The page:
President TrumpDonald John TrumpSanders urges impeachment trial ‘quickly’ in the Senate US sending 20,000 troops to Europe for largest exercises since Cold War Barr criticizes FBI, says it’s possible agents acted in ‘bad faith’ in Trump probe MORE is expected to sign an executive order Wednesday targeting perceived anti-Semitism on college campuses that would in effect treat Judaism as a national identity as well as a religious or ethnic one, according to The New York Times.
The order would empower the Department of Education to potentially withhold funding from campuses for insufficient action on anti-Semitism if they fail to combat anti-Israel rhetoric, the newspaper reported.
The order echoes legislation with bipartisan support, currently stalled in Congress, that targets the Boycott, Divestment and Sanctions (BDS) movement.
It includes in its definition of anti-Semitism “denying the Jewish people their right to self-determination,” citing “claiming that the existence of a State of Israel is a racist endeavor” as an example, according to the Times, citing three White House officials.
Education Secretary Betsy DeVosElizabeth (Betsy) Dee DeVosFailed charter schools cost federal government almost 5M in nine years: report Pelosi gets standing ovation at Kennedy Center Honors On The Money: Economy adds 266K jobs in strong November | Lawmakers sprint to avoid shutdown | Appropriators to hold crucial talks this weekend | Trump asks Supreme Court to halt Deutsche Bank subpoenas MORE has stepped up department enforcement against perceived anti-Israel bias in recent months, including ordering Duke University and the University of North Carolina at Chapel Hill to redesign their joint Middle East studies program.
Trump will be joined by Sens. Tim ScottTimothy (Tim) Eugene ScottHere are the Senate Republicans who could vote to convict Trump GOP senators unveil bill to expand ‘opportunity zone’ reporting requirements McConnell, Grassley at odds over Trump-backed drug bill MORE (R-S.C.) and James LankfordJames Paul LankfordTrump’s legal team huddles with Senate Republicans Israeli, Palestinian business leaders seek Trump boost for investment project The Hill’s Morning Report — Schiff: Clear evidence of a quid pro quo MORE (R-Okla.) as well as Rep. Doug CollinsDouglas (Doug) Allen CollinsControversy on phone records intensifies amid impeachment GOP lawmaker closes: Impeachment a ‘scam,’ Judiciary a ‘rubber stamp’ Tempers flare at tense Judiciary hearing on impeachment MORE (R-Ga.) for the signing, The Times reported. Democrats including Rep. Jerrold NadlerJerrold (Jerry) Lewis NadlerREAD: Articles of impeachment against Trump Trump, White House rip Democrats over impeachment articles GOP lawmaker criticizes Democratic counsel over facial expression: ‘Be very careful’ MORE (N.Y.), a proponent of the equivalent legislation who as chair of the House Judiciary Committee is leading impeachment efforts against Trump, is not expected to be present, according to the newspaper.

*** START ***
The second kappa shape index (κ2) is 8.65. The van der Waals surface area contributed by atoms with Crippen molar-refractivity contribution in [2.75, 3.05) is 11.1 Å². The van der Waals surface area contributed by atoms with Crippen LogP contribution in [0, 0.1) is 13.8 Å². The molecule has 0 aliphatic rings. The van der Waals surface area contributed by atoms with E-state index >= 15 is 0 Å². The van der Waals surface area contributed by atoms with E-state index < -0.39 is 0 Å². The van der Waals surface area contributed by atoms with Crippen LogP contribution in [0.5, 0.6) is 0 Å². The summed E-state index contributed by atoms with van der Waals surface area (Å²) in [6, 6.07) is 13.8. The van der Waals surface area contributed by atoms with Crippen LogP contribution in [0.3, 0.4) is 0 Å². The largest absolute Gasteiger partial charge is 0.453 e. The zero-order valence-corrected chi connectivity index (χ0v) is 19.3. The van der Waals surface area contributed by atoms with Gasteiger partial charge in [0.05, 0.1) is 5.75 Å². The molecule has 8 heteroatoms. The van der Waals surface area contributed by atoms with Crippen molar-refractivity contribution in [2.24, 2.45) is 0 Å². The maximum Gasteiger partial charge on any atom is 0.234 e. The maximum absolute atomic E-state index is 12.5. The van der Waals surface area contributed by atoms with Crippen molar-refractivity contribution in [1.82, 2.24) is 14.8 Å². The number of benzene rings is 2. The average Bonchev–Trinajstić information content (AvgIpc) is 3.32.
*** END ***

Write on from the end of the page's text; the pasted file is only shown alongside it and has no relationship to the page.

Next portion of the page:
Free speech advocates and critics of both the executive order and the legislation have argued it could treat any criticism of the Israeli government or statements in support of Palestinian rights as anti-Semitic.
It also comes as Trump himself has been criticized for comments suggesting Jewish Americans owe Israel their loyalty, saying in a recent speech to the Israeli-American Council “you have people that are Jewish people, that are great people — they don’t love Israel enough.”
The speech was condemned by left-leaning Jewish organizations, with the advocacy group J Street tweeting that Trump was “incapable of addressing Jewish audiences without dipping into the deep well of anti-Semitic tropes that shape his worldview.”